We ensure that we do talent reviews and succession planning in a way that is equitable and that we have a wide lens and use standard assessment and promotion criteria consistently across the workforce. We have also been focused on attracting more women into tech through our Women’s Infor Network and GenOne programmes, and retaining them for higher level, higher-paid, leadership positions.

>See also: Why businesses must look beyond ‘inspirational women’ to shrink the gender divide

What’s the percentage of women working at Infor?

Globally, we’re about 33% women. Our development and our [SaaS] groups are 30% women, which quite frankly surprised me because I’m so used to seeing these bleak numbers for tech. Now that’s not to say we don’t have work to do. But we’ve got a good starting point.  

How are you tackling the issue of race equity in Infor?

I think companies are microcosms of society at large. Tech has been known as a “[bro] culture” where the majority are white men. This is in part why we’ve started our GenOne programme to build a more diverse talent pipeline for tech. We partnered with an organisation called YesWeCode, which Van Jones founded. And we did a pilot last year where 20 individuals – primarily ethnic minorities – completed a three-month intensive programme. It was focused on development or enterprise software sales. Afterwards, we helped place them either at Infor or with customers and partners. Fourteen of the GenOne graduates are now at Infor.  

It can be intimidating to break into an industry, where intentionally or non-intentionally, you’re different and in the minority. At Infor, I feel we’re making strides, and I think credit goes to Charles Phillips for really starting many of these things without prompting, seeing the opportunities, where we have gaps and where we can make a difference.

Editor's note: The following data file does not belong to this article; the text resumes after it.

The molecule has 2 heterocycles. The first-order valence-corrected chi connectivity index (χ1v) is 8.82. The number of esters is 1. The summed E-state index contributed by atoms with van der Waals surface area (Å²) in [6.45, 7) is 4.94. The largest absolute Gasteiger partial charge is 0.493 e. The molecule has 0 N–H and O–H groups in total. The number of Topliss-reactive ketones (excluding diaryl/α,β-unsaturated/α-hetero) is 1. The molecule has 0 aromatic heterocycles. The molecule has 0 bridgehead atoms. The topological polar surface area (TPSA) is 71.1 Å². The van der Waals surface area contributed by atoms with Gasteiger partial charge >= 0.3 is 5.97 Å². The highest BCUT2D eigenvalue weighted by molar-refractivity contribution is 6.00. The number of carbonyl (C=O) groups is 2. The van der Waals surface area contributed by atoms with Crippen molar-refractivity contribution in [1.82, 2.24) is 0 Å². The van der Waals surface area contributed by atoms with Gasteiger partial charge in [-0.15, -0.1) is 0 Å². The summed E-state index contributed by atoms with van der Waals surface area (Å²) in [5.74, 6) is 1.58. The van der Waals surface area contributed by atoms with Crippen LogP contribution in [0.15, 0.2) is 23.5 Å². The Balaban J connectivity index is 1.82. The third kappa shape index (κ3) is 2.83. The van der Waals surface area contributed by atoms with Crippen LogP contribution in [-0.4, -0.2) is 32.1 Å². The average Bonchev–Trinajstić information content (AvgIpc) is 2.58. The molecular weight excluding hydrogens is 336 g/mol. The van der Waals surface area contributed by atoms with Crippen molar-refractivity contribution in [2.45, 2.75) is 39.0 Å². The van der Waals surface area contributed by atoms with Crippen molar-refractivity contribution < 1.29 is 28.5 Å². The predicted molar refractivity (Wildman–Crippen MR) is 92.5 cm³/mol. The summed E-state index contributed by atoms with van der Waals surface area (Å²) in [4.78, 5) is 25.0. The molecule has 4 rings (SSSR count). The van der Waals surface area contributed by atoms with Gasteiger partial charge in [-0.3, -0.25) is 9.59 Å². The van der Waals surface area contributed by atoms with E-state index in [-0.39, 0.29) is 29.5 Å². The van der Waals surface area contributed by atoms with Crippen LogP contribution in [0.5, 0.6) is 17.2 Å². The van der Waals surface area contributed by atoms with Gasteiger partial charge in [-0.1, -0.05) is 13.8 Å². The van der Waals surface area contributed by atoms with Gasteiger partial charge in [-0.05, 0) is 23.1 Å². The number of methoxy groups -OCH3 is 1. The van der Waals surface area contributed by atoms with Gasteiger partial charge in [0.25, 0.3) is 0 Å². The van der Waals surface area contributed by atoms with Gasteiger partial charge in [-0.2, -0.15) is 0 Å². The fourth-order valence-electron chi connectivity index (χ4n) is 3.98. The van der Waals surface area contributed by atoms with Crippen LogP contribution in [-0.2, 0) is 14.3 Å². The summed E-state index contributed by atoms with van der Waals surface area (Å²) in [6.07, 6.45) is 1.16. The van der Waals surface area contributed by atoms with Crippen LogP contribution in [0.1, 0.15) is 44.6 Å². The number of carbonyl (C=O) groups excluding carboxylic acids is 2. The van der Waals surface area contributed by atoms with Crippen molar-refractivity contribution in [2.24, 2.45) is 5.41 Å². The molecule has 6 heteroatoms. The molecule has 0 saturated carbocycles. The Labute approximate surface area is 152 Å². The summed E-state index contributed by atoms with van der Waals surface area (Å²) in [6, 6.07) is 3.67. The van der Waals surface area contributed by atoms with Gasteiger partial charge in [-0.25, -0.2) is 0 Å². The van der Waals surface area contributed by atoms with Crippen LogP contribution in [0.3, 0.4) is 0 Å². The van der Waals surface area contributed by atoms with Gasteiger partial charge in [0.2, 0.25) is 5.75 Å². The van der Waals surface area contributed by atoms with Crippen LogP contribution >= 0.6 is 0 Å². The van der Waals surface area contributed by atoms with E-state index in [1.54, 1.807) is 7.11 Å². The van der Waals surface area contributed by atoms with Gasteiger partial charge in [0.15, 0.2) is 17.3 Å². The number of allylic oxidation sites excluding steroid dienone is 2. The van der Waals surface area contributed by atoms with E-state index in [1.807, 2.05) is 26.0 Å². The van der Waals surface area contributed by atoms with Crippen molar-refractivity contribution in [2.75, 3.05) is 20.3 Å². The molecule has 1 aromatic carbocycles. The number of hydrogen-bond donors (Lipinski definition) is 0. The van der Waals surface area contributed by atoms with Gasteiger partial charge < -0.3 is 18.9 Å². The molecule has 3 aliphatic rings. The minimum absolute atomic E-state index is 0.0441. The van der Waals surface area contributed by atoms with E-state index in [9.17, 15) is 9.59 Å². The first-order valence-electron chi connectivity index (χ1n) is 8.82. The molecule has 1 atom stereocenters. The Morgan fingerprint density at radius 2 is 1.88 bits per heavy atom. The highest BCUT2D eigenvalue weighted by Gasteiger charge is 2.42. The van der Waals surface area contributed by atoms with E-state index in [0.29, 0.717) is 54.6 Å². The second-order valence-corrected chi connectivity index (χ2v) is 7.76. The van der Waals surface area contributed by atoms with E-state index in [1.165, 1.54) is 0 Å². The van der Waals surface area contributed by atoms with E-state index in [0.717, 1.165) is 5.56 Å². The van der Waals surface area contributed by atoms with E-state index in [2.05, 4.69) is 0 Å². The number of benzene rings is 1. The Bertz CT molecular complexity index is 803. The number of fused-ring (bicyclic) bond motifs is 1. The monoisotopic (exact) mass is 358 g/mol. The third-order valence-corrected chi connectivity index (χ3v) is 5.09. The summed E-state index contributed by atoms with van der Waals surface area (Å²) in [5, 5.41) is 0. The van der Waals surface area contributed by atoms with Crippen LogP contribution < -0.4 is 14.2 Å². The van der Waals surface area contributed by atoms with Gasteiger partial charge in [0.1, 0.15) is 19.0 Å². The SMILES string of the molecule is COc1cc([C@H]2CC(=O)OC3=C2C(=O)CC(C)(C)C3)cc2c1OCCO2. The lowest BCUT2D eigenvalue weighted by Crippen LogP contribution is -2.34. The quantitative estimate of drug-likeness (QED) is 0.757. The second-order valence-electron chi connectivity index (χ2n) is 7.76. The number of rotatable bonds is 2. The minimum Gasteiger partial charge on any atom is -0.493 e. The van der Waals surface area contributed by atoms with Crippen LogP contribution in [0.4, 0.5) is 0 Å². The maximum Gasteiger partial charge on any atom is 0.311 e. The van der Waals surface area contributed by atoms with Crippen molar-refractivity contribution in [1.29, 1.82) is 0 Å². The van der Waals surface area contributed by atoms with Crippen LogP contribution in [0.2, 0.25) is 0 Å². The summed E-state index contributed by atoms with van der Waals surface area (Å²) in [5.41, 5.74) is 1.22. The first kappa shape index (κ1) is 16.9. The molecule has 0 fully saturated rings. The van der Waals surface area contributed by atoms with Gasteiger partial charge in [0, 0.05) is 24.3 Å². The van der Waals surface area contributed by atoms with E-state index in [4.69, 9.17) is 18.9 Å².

Are your BAME employees still struggling to move up the pipeline or understand how I&D works for them?  

This is a challenge in the tech industry overall. It’s not just an Infor issue. There’s this natural sense of belonging uncertainty. ‘I don’t see many people who look like me, so do I even belong here?’ There’s the worry that you’re going to confirm a negative stereotype about your group, so you hold back, or you become insular. That can hurt. Also, there is, of course, unconscious bias.    

How do you include people who are disabled, be it mental health or physical, at Infor?

Diverse abilities are included in our definition of inclusion and diversity. There are so many opportunities, whether it’s in coding or a support function; the way we work is so flexible too. But it is an area where we need to get better. 

What initiative are you most proud of? 

It’s early days, but I think the listening sessions, and really defining for people what inclusion and diversity are has been important. I can see it in people’s eyes. 

What will success look like?

One of the things I have learnt in my time doing I&D is that the ‘representation’ numbers tend to move slowly. So spend more time looking at numbers that can change more quickly, such as our hiring numbers, inclusion and retention to assess whether there’s progress. 

I think we will have been successful when retention and engagement are high and no different across demographic groups, and that the demographic mix of our hires matches the talent pool in the market.

What are the main challenges for you and I&D professionals generally? 

I don’t necessarily see it here at Infor, but I think for I&D professionals in general, it’s understanding how to build allies. Inclusion and diversity should own nothing but influence everything. I think it’s that balance of how you get everybody in the organisation to see inclusion and diversity as their responsibility versus ‘oh, we have the head of XYZ, and she’s got it covered’. 

Finally, what do you enjoy most about the role?

Being in tech, but largely it’s being at Infor. It’s great that once I can provide the numbers and business case, I have the trust and support of the leadership team, our CEO, COO and the rest of our C-suite, to really innovate and blue sky.    

>See also: Rising and raising the diversity and inclusion agenda